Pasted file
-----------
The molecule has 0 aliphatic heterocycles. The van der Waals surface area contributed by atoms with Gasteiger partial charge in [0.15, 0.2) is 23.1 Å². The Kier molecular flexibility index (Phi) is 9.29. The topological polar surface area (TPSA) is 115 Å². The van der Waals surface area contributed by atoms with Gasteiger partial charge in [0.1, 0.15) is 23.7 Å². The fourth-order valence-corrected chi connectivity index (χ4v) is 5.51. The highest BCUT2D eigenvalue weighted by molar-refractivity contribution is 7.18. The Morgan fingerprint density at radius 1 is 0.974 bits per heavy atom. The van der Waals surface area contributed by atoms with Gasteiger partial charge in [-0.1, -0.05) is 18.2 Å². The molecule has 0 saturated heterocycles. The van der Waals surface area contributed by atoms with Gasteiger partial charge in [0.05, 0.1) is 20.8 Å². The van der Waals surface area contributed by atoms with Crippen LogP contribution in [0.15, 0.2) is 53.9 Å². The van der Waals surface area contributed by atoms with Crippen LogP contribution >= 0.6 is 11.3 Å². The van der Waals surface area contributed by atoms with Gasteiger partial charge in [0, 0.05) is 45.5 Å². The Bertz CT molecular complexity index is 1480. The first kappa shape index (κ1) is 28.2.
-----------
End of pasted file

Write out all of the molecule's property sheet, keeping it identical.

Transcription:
The molecule has 0 aliphatic heterocycles. The van der Waals surface area contributed by atoms with Gasteiger partial charge in [0.15, 0.2) is 23.1 Å². The Kier molecular flexibility index (Phi) is 9.29. The topological polar surface area (TPSA) is 115 Å². The van der Waals surface area contributed by atoms with Gasteiger partial charge in [0.1, 0.15) is 23.7 Å². The fourth-order valence-corrected chi connectivity index (χ4v) is 5.51. The highest BCUT2D eigenvalue weighted by molar-refractivity contribution is 7.18. The Morgan fingerprint density at radius 1 is 0.974 bits per heavy atom. The van der Waals surface area contributed by atoms with Gasteiger partial charge in [-0.1, -0.05) is 18.2 Å². The molecule has 0 saturated heterocycles. The van der Waals surface area contributed by atoms with Gasteiger partial charge in [0.05, 0.1) is 20.8 Å². The van der Waals surface area contributed by atoms with Crippen LogP contribution in [0.15, 0.2) is 53.9 Å². The van der Waals surface area contributed by atoms with Crippen LogP contribution >= 0.6 is 11.3 Å². The van der Waals surface area contributed by atoms with Gasteiger partial charge in [0, 0.05) is 45.5 Å². The Bertz CT molecular complexity index is 1480. The first kappa shape index (κ1) is 28.2.